10. Leonard Gaya Leonard Gaya says:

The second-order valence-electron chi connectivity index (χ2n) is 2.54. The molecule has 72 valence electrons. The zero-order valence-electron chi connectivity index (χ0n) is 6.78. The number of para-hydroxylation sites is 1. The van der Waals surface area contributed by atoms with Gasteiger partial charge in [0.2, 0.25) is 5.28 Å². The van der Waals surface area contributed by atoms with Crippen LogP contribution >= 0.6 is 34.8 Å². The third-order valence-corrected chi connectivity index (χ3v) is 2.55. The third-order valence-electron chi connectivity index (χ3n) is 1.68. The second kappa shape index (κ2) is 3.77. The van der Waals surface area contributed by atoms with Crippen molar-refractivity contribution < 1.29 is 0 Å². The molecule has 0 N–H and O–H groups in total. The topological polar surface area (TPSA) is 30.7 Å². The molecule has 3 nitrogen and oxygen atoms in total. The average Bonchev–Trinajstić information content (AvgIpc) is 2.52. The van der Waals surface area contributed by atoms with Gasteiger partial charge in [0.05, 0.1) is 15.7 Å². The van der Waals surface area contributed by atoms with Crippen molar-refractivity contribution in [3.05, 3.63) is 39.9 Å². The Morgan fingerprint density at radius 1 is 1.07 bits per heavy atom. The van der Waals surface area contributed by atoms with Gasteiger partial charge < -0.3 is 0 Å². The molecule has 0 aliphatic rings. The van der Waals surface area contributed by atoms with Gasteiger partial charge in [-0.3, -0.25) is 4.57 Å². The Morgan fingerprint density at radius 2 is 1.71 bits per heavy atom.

The anecdote is legendary Mary Shelley a teenager at the time was spending a vacation in Switzerland with her fiancé Percy Shelley their mutual friend Lord Byron and a few other people Was the weather gloomy that summer of 1816? Were the companions bored to death? For amusement one evening they challenged each other into writing the scariest ghost story they could come up with No one remembers what the fellows wrote on that occasion Everyone has at least heard of the creation of the young woman and the misfortunes of Victor FrankensteinSince then and mainly since the invention of cinema a few decades later what was only meant to be a chilling yet entertaining story rose to the dimensions of a myth So much so that the original novel itself has been covered up by layer upon layer of external imagery which has very little to do with it — in particular the heavily made up face of Boris Karloff in the 1931 unfaithful film adaptation of this book Nowadays there are all sorts of adaptations eg Kenneth Branagh’s movie with De Niro parodies Mel Brook’s Young Frankenstein being a famous one and probably even porn versionsHowever Mary Shelley’s novel is not so much about ghosts or monsters as it is a meditation on the Biblical theme of Creation and Fall Naturally the idea of creating a living being — using some human techniue instead of natural reproduction — comes from the 16th century Jewish narrative of the Golem of Prague Just as noticeable is the sheer amount of subtle hints and overt references to Milton’s Paradise Lost The “daemon” rejected from the start like an ugly duckling learns to read with a copy of this book seriously? Take it as you will Frankenstein is a brilliant and existential reverie on the theme of God and Satan Frankenstein and the “daemon” Adam and Eve Frankenstein and Elizabeth the monster and the potential lady monsterAnother striking aspect of Frankenstein’s narrative is the Russian dolls nested structure of the tales first Captain Walton’s letters which frame the whole novel then Victor Frankenstein’s account and finally a tale within the tale the “daemon”’s story This echoes back to the One Thousand and One Nights to which Mary Shelley might have had access through Antoine Galland’s translation into French — perhaps she had a copy of the Grub Street edition or the Jonathan Scott translation of Galland into English I do not know Also Safie’s story around the middle of the novel another embedded tale within a tale has clear oriental undertonesIt has been said over and over that Mary Shelley’s book might have been the first Science Fiction novel This is a bit of a stretch since there is not much science or technology to speak of in Frankenstein apart from a few mentions of Paracelsus and a couple of other alchemists and astrologers The minor references to electricity magnetism and galvanism were in the spirit of the times but Michael Faraday who would soon bring significant breakthroughs in these fields was about the same age as the precocious author of FrankensteinThe way I see it the presence of electromagnetism is not only a reference to the myth of Prometheus and the stolen fire but is also linked to a pervasive and typically Romantic fascination with landscapes now sunny beautiful and pleasant now stormy sublime and menacing ghastly thunderbolts ripping the clouds apart Mary Shelley had a few predecessors in this field — Coleridge is uoted than a few times in her novel — but that sort of imagery was by and large a novelty at the time It might be interesting to note that while Mary Shelley was writing Frankenstein Caspar David Friedrich was painting his famous Wanderer above the Sea of Fog see below This obsession with ominous landscapes would soon become a trope within the Gothic literary traditionIt has also been alleged that Frankenstein was at the inception of the modern Horror genre years before Bram Stoker's Dracula However the general impression when reading Mary Shelley's book is not so much a feeling of terror conveyed to the reader as a Romantic and uite often bombastic expression of strong emotions on the part of the narrators despair anguish despondency melancholy misery wretchedness affliction are words that come back again and again under Mary Shelley’s pen All this might have been sincerely felt by Mary herself who had gone through a few hardships in her life Moreover both Frankenstein and the monster go from bad to worse throughout this tragic novel However to a modern reader this accumulation of epithets probably feels uaint affected and difficult to relate to I for my part found this unrestrained schmaltzy and emphatic tone rather tediousTo conclude while I found Mary Shelley to be of a typical Romantic figure than a prophet of Horror or Science Fiction I will gladly concede that she has probably been a significant inspiration to crime mystery novels such as Stevenson’s Strange Case of Dr Jekyll and Mr Hyde and later avatars of serial killers on a murderous rampage It has probably also exerted a strong influence on scary adventure stories such as Poe’s Narrative of Arthur Gordon Pym Wells’ Island of Doctor Moreau or Lovecraft’s At the Mountains of Madness It might in the present day become once a significant source of inspiration as humanity is possibly on the verge of creating new forms of sentient and intelligent beings AI cyborgs etc out of GMO silicon or some weird combination of the two Edit The recent Mary Shelley biopic 2017 by Aifaa al Mansour with the excellent Elle Fanning is primarily a romance recounting the complicated situation in which the young woman met her husband and how she got to write her masterpiece The portrayals of Percy Shelley and Lord Byron are rather unflattering to say the least Second edit Recent rewatch after releasing his box office hit Bram Stocker’s Dracula 1992 Francis Ford Coppola riding the wave of success embarked on Mary Shelley’s Frankenstein 1994 directed by Kenneth Branagh at the time a young and acclaimed director of Shakespeare adaptations The cast of this movie is imposing De Niro Branagh Hulce Bonham Carter Holm Cleese all at the top of their game The screenplay written by Frank Darabont who would later develop The Walking Dead TV show is for the most part faithful to Mary Shelley’s novel However while Coppola’s Dracula was darkly luxurious and decadent the style of Branagh’s Frankenstein is loud and vehement at times stomach churning or downright laughable Well worth a shot anyway